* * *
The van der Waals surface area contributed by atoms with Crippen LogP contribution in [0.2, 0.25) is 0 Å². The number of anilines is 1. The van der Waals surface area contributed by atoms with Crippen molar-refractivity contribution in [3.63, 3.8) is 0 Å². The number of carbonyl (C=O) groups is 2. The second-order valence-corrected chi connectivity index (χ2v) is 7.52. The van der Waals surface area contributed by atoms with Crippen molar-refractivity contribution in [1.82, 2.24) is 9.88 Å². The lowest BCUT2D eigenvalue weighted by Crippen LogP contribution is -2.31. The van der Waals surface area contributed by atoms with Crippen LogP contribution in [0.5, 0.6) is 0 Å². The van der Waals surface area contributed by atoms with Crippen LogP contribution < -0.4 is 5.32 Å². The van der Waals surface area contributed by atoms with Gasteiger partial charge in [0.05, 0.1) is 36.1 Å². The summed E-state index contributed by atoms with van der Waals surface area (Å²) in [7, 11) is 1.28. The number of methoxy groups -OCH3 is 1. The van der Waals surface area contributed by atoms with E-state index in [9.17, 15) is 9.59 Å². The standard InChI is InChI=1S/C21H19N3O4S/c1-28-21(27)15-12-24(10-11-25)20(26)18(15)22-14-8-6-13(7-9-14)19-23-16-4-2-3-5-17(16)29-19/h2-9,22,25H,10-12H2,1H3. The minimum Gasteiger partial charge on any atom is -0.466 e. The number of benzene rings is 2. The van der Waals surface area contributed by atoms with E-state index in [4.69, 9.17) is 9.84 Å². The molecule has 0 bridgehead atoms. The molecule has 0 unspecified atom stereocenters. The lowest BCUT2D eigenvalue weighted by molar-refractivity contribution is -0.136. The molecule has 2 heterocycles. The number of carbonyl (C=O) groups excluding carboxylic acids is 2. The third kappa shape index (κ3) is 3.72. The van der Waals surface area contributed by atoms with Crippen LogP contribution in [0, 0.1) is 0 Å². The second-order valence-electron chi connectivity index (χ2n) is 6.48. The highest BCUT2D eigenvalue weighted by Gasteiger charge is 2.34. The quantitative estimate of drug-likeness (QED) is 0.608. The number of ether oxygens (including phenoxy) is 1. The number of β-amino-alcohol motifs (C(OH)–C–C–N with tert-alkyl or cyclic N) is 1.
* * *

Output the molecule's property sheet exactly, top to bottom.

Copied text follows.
The van der Waals surface area contributed by atoms with Crippen LogP contribution in [0.2, 0.25) is 0 Å². The number of anilines is 1. The van der Waals surface area contributed by atoms with Crippen molar-refractivity contribution in [3.63, 3.8) is 0 Å². The number of carbonyl (C=O) groups is 2. The second-order valence-corrected chi connectivity index (χ2v) is 7.52. The van der Waals surface area contributed by atoms with Crippen molar-refractivity contribution in [1.82, 2.24) is 9.88 Å². The lowest BCUT2D eigenvalue weighted by Crippen LogP contribution is -2.31. The van der Waals surface area contributed by atoms with Crippen LogP contribution in [0.5, 0.6) is 0 Å². The van der Waals surface area contributed by atoms with Crippen LogP contribution < -0.4 is 5.32 Å². The van der Waals surface area contributed by atoms with Gasteiger partial charge in [0.05, 0.1) is 36.1 Å². The summed E-state index contributed by atoms with van der Waals surface area (Å²) in [7, 11) is 1.28. The number of methoxy groups -OCH3 is 1. The van der Waals surface area contributed by atoms with E-state index in [9.17, 15) is 9.59 Å². The standard InChI is InChI=1S/C21H19N3O4S/c1-28-21(27)15-12-24(10-11-25)20(26)18(15)22-14-8-6-13(7-9-14)19-23-16-4-2-3-5-17(16)29-19/h2-9,22,25H,10-12H2,1H3. The minimum Gasteiger partial charge on any atom is -0.466 e. The number of benzene rings is 2. The van der Waals surface area contributed by atoms with E-state index in [4.69, 9.17) is 9.84 Å². The molecule has 0 bridgehead atoms. The molecule has 0 unspecified atom stereocenters. The lowest BCUT2D eigenvalue weighted by molar-refractivity contribution is -0.136. The molecule has 2 heterocycles. The number of carbonyl (C=O) groups excluding carboxylic acids is 2. The third kappa shape index (κ3) is 3.72. The van der Waals surface area contributed by atoms with Crippen LogP contribution in [0, 0.1) is 0 Å². The second-order valence-electron chi connectivity index (χ2n) is 6.48. The highest BCUT2D eigenvalue weighted by Gasteiger charge is 2.34. The quantitative estimate of drug-likeness (QED) is 0.608. The number of ether oxygens (including phenoxy) is 1. The number of β-amino-alcohol motifs (C(OH)–C–C–N with tert-alkyl or cyclic N) is 1.